UW Launches New Ophthalmology Assistant Apprenticeship Program

The smile on Theo Harelimana’s face is visible from across the classroom. For the Rawandan native, the opportunity to learn valuable new skills—on paid work time—is a dream come true.  

In October 2023, UW Health launched a new Ophthalmology Assistant (OA) Apprenticeship program, which provided eight employees, including Harelimana, the life-changing opportunity to receive on-the-job training and classroom instruction, while still receiving their full salaries and benefits.  

man in black scrubs in a classroom

“I was always fascinated by ophthalmology,” said Harelimana, who has been employed at UW Health since 2019. “I always wondered how I could become involved in the field. Then, one day, I found an article about the new program while browsing UW Health’s intranet. And it happened. My dream is happening.”  

Working under the supervision of an ophthalmologist or optometrist, ophthalmology assistants support the diagnosis evaluation, treatment and management, and care of patients with deficiencies and abnormalities in their vision.  

“Ophthalmic assistants play a vital role in the patient experience by providing compassionate care,” said Program Manager Morgan Laufenberg. “They see a wide variety of patients with a range of eye care needs. Taking a person from being unable to work or drive due to their low vision, to allowing them to keep their job and have their quality of life restored is an incredibly rewarding experience.”  

Eye care, like many areas of the health sector, is facing an ongoing personnel shortage. UW Health is hoping to address the challenge through this program by recruiting, growing, and training its own, and allowing participants to remain employed, while being able to concentrate on coursework. The UW Health OA Apprenticeship Program allows the participants to be registered apprentices through the state of Wisconsin Department of Workforce Development.  

“Participants also receive course materials at no cost,” said Laufenberg, who, as a certified optometric technician, has been seeing patients at UW Health since 2011. “Upon completion of the program, the apprentices are eligible to sit for their first-level certification exam through the nationally recognized accrediting body at no cost. And, they are guaranteed a position as an ophthalmic assistant with UW Health.”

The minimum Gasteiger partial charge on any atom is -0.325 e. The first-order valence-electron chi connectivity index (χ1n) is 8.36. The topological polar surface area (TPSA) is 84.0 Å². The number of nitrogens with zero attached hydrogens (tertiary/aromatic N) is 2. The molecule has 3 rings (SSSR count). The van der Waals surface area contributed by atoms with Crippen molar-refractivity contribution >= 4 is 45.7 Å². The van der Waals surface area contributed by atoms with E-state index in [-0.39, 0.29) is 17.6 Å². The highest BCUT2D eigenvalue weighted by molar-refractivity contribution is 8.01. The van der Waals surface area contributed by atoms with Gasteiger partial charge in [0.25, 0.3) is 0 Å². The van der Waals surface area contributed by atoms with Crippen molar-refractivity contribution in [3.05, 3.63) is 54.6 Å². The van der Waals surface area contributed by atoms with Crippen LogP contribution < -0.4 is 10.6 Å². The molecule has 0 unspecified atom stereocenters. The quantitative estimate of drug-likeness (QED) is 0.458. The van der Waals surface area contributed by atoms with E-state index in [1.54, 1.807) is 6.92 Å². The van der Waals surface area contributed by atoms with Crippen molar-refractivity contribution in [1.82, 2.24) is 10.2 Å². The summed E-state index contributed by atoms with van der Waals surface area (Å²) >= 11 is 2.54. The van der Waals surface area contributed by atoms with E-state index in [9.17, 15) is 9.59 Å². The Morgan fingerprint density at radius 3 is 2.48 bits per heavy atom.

“Not only am I enjoying getting more knowledge and skills, which will make my dream come true,” said Harelimana, “But this program serves as a pathway to excellent job opportunities— all while it enables me to continue serving UW Health and the greater community.” 

man in black scrubs talks to a patient in a blue shirt

Hayley Eaton, who has been employed by UW Health for two years, loves the fact that the program allows her to help people. And, as a busy mother of two, she appreciates that the program enables her to maintain balance in her life.  

“I’ve always known I wanted to go back to school,” Eaton said. “But I kept wondering how I was going to be able to do that, be a mom, and work full time. I’m so glad I found this program and jumped in. It’s a great opportunity for anyone who has a family or who has other financial debts. Plus, it’s very rewarding when you see patients who go from having very low vision to, two weeks later, seeing significantly better.”  

a woman with long pink hair examines a woman's eyes

Eaton says she feels happier and more confident as her skills have grown, and, as a result, she is already planning to pursue the next level of certification—to become an optometric technician like Laufenberg— once this training is complete.  

“Morgan (Laufenberg) is very helpful and supportive,” Eaton said. “She is always here for us, and having an instructor like her makes all the difference. She is not going to let us fail. At UW Health, they are setting us up for success.” 

large group of students in surgical scrubs against a blue wall